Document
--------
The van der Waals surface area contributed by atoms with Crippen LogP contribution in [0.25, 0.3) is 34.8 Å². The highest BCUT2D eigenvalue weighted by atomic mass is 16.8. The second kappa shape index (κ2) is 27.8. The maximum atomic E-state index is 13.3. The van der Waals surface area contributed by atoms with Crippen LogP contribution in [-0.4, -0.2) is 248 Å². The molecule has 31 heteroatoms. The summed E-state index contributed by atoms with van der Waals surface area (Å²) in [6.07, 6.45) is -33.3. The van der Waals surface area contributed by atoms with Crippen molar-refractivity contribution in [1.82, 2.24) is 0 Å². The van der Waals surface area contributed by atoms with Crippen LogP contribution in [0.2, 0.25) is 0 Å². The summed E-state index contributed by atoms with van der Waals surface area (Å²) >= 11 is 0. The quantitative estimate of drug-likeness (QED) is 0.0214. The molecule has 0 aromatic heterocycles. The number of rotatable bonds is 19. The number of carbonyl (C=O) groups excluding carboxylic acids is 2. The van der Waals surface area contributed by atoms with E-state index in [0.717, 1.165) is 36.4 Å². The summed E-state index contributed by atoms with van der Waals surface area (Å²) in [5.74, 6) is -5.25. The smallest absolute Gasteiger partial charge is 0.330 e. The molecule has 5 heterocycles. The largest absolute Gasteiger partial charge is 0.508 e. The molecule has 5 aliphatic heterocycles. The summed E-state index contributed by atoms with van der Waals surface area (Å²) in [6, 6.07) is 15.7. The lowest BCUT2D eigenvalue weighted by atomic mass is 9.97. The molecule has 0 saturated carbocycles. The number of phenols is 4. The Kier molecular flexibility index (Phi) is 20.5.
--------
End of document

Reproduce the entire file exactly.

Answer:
The van der Waals surface area contributed by atoms with Crippen LogP contribution in [0.25, 0.3) is 34.8 Å². The highest BCUT2D eigenvalue weighted by atomic mass is 16.8. The second kappa shape index (κ2) is 27.8. The maximum atomic E-state index is 13.3. The van der Waals surface area contributed by atoms with Crippen LogP contribution in [-0.4, -0.2) is 248 Å². The molecule has 31 heteroatoms. The summed E-state index contributed by atoms with van der Waals surface area (Å²) in [6.07, 6.45) is -33.3. The van der Waals surface area contributed by atoms with Crippen molar-refractivity contribution in [1.82, 2.24) is 0 Å². The van der Waals surface area contributed by atoms with Crippen LogP contribution in [0.2, 0.25) is 0 Å². The summed E-state index contributed by atoms with van der Waals surface area (Å²) >= 11 is 0. The quantitative estimate of drug-likeness (QED) is 0.0214. The molecule has 0 aromatic heterocycles. The number of rotatable bonds is 19. The number of carbonyl (C=O) groups excluding carboxylic acids is 2. The van der Waals surface area contributed by atoms with E-state index in [0.717, 1.165) is 36.4 Å². The summed E-state index contributed by atoms with van der Waals surface area (Å²) in [5.74, 6) is -5.25. The smallest absolute Gasteiger partial charge is 0.330 e. The molecule has 5 heterocycles. The largest absolute Gasteiger partial charge is 0.508 e. The molecule has 5 aliphatic heterocycles. The summed E-state index contributed by atoms with van der Waals surface area (Å²) in [6, 6.07) is 15.7. The lowest BCUT2D eigenvalue weighted by atomic mass is 9.97. The molecule has 0 saturated carbocycles. The number of phenols is 4. The Kier molecular flexibility index (Phi) is 20.5.